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Depending on your viewpoint, the Mini 1499 GT will either be the answer to your prayers or a complete fraud. Although it might look like one of the sportiest models in the range thanks to a John Cooper Works bodykit, figure-hugging sports seats, attractive black alloy wheels and gold detailing, it is, in fact, one of the slowest.
Under its bonnet is a new version of the turbocharged 1.5-litre three-cylinder motor that’s also found in Mini's Cooper model. As this engine is designed to replace Mini's old 1.2-litre three-cylinder, it has been detuned to 101bhp and will eventually be found in the entry-level Mini One. Even so, it’s still good enough for a sprightly 0-62mph time of 10.1sec and respectable CO2 emissions of 115g/km.
So, what’s the point? Well, think back to a couple of years after you’d passed your driving test; you probably wanted something distinctive, fun to drive and dependable but you didn’t want to break the bank. So, considering you can pay a deposit of less than £300 for the 1499 GT and then spend a further £300 a month for everything but fuel, it’s a tempting proposition for the young, or young at heart.
2018 Mini 1499 GT on the road
Turbocharging usually means lots of low down oomph, but you have to be prepared to rev the 1499 GT’s engine hard to get the best out of it. If you shift up at around 6000rpm then it’s a fairly brisk little thing, but change early and it can feel a little flat at times, especially at motorway speeds.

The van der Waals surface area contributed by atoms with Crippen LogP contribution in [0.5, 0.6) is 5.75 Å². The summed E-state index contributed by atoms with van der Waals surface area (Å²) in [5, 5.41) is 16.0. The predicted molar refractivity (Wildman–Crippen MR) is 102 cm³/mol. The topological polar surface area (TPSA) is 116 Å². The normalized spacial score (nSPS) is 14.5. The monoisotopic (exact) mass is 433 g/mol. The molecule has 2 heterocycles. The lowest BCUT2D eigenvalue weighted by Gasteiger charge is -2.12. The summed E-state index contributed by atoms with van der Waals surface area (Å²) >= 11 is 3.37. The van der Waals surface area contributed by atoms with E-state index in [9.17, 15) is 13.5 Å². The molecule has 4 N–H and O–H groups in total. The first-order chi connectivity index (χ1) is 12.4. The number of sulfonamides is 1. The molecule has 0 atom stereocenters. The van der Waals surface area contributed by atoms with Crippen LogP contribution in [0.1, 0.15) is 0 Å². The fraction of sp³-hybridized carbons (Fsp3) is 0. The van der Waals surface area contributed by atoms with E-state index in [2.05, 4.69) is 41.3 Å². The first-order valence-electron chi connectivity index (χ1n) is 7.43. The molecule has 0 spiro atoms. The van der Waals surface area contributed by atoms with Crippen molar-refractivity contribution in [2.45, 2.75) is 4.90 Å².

That may not appeal to those that want an easy time of things, but it somehow seems right for a car with sporting intent. After all, having to change gear regularly keeps you involved in the process of driving. We just wish the six-speed manual geabox had a slightly less rubbery action.
You won’t find us complaining about the way the 1499 GT gets around a corner, though. As you’d expect from a Mini, the steering is fast but not nervous and it has a decent amount of feel filtering up from the front tyres. And, because there’s only a little 1.5-litre engine up front, it actually turns into corners very crisply.
Press on further and you’ll find the standard sports suspension means virtually no body roll. Of course, this does mean the ride isn’t as cushioned as a Seat Ibiza or VW Polo, but at no point does it feel like you’re riding a bucking bronco. It's firm, and you do feel every ripple and bump, but excellent damping takes the sting out of even the roughest stretch of road.
2018 Mini 1499 GT interior
There might be all manner of personalisation options for the Mini, but the 1499 GT is fairly basic as standard. You get air-con, a multi-function steering wheel and sports seats, but there’s no sat-nav, just a 6.5in infotainment system with Bluetooth, a DAB radio and smartphone integration that’s controlled by a rotary dial between the seats.
Not that we minded the lack of sat-nav. Reach behind the rev-counter and you’ll find a built-in smartphone holder that folds out and has a nearby USB port. With a phone charging and running a sat-nav app while streaming music to the stereo, we doubt you’ll miss a built-in system.
The 1499 GT is a three-door only, something that means it’s not the most practical hatchback out there. Long doors do help access to the rear seats, but they also make it tricky to get out of the car if you’re in a tight space. For more information about the interior, check out our full 16-point review here.
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